Herbalists and naturopaths have long believed in the healing miracle-like powers of garlic, and now scientists have added credence to their claims. Scientific studies have shown that compounds in garlic are good for the heart; they can lower blood pressure and suppress cholesterol production in the liver, reduce harmful LDL cholesterol and raise levels of the beneficial HDL cholesterol in the blood. Garlic is now processed into a drug for lowering blood cholesterol although the recommended daily dose of fresh garlic is about 4g, equivalent to one or two small cloves. For those who dislike the pungent odour, dried garlic preparations also have a slight effect in reducing cholesterol levels, but fresh garlic is more effective.
Like olive oil, avocados have a high content of monounsaturated fatty acids which are known to lower bad LDL cholesterol levels without lowering good HDL cholesterol. This is as opposed to polyunsaturated fatty acids which have a more powerful lowering effect on cholesterol levels but lower both LDL and HDL levels. Avocados are also a good source of the antioxidant vitamins E and C, which can prevent the furring up of arteries, as well as potassium, which helps to control blood pressure, both of which are crucial to maintaining a healthy heart. Avocados make a great snack between meals as they do not interfere with blood sugar levels, but weight watchers beware, avocados are high in calories at 400 kcal each.
Edamame are boiled green soyabean still in their pods, they make a delicious pre-dinner snack or a versatile vegetable addition to salads or stir-frys. It is the soya protein that has the cholesterol lowering ability, so other soya products such as tofu, tempeh, soya milk and soya nuts are all beneficial. It has been recommended that eating at least 25g of soya protein daily as part of a balanced low fat diet can help reduce blood cholesterol. However, most people would struggle to eat this much soya every day without some radical changes to their usual diet. It may be better to remember to include soya products some of the time along with other cholesterol lowering foods rather than trying to achieve this difficult target.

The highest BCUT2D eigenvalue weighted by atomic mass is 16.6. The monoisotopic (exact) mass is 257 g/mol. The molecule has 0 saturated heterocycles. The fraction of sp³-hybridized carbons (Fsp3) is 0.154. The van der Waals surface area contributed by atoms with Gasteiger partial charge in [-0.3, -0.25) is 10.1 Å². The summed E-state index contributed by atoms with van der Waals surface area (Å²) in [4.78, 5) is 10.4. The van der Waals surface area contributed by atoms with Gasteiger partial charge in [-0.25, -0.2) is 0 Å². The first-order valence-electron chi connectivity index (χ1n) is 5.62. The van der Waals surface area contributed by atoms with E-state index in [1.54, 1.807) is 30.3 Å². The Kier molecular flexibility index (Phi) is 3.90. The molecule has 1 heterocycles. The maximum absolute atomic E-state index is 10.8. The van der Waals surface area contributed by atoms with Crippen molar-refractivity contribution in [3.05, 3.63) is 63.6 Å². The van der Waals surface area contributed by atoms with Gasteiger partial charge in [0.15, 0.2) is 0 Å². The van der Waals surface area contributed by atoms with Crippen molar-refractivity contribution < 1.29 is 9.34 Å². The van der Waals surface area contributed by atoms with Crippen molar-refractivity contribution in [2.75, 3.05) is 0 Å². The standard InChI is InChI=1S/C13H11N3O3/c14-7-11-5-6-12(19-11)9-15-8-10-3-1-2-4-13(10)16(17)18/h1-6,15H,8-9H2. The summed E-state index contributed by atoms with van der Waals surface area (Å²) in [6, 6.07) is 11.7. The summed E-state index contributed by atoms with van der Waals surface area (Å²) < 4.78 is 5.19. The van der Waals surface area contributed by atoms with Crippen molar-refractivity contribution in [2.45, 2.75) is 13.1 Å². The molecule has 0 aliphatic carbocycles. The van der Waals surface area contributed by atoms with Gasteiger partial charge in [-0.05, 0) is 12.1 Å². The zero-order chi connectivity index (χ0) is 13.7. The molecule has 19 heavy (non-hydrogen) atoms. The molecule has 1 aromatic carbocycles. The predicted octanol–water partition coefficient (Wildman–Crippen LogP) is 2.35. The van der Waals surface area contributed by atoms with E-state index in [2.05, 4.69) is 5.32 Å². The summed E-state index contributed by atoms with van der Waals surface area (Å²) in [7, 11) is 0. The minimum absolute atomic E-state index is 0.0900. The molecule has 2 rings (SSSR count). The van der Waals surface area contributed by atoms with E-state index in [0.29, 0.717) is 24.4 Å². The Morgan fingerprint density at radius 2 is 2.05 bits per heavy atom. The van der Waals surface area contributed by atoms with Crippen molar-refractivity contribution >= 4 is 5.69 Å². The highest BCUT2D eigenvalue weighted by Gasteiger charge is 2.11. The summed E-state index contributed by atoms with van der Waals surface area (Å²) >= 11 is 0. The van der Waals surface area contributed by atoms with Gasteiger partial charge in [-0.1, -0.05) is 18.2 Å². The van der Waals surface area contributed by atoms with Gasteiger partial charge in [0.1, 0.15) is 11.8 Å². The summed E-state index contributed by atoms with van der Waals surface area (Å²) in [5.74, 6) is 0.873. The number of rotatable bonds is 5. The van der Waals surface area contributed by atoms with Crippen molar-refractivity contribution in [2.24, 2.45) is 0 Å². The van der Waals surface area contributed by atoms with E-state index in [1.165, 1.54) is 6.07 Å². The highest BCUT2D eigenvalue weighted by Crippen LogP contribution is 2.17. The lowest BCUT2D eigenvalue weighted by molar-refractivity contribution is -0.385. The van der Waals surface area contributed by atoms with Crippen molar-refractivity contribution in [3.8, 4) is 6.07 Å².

The cholesterol lowering spreads such as Benecol and Flora Pro active contain substances derived from plants known as stanol or sterol esters. These clever compounds works with the body to significantly reduce bad LDL cholesterol by partially blocking its entry to the bloodstream. As well as obtaining cholesterol from the food we eat, the body naturally produces cholesterol. Both these sources of cholesterol enter the bloodstream, and can be blocked by the stanol or sterol esters. Normally 50% of cholesterol is absorbed into the bloodstream, however, the esters reduce this amount to about 30% and the rest simply passes out of the body. Approximately 2-3g of esters are needed to have an effect which equates to 2-3 servings from the products range per day.
Red wine is thought to be the answer to the French paradox; that despite high intakes of fat in the French diet, heart disease rates are low in France because of the custom for drinking a small glass of red wine every day with meals. While there is good evidence that compounds in red wine can prevent excess cholesterol from damaging arteries in the heart, health benefits are lost if you regularly exceed the recommended 2-3 units per day by polishing off half a bottle of wine with your meal each night. Avoid the strong 14% alcohol wines and choose a light red with a lower percentage and remember one unit equals one small glass (approximately 125 ml).
Herring in oatmeal
Oily fish such as herrings are rich in omega 3 fatty acids which can reduce LDL cholesterol levels, oats contain soluble fibre which are also known to be particularly effective in reducing blood cholesterol levels.
1) 4 herring fillets
2) Flour for dusting
3) Black pepper
4) Half tsp. mustard powder
5) 115g porridge oats
6) 1 egg, beaten
7) 2 tsp. vegetable oil
Season the flour with the pepper and dust each fillet. Mix the mustard powder with the oats. Dip each fillet in the beaten egg and coat in oats. Heat the oil in a frying pan and cook the fish for 3-4 minutes on each side.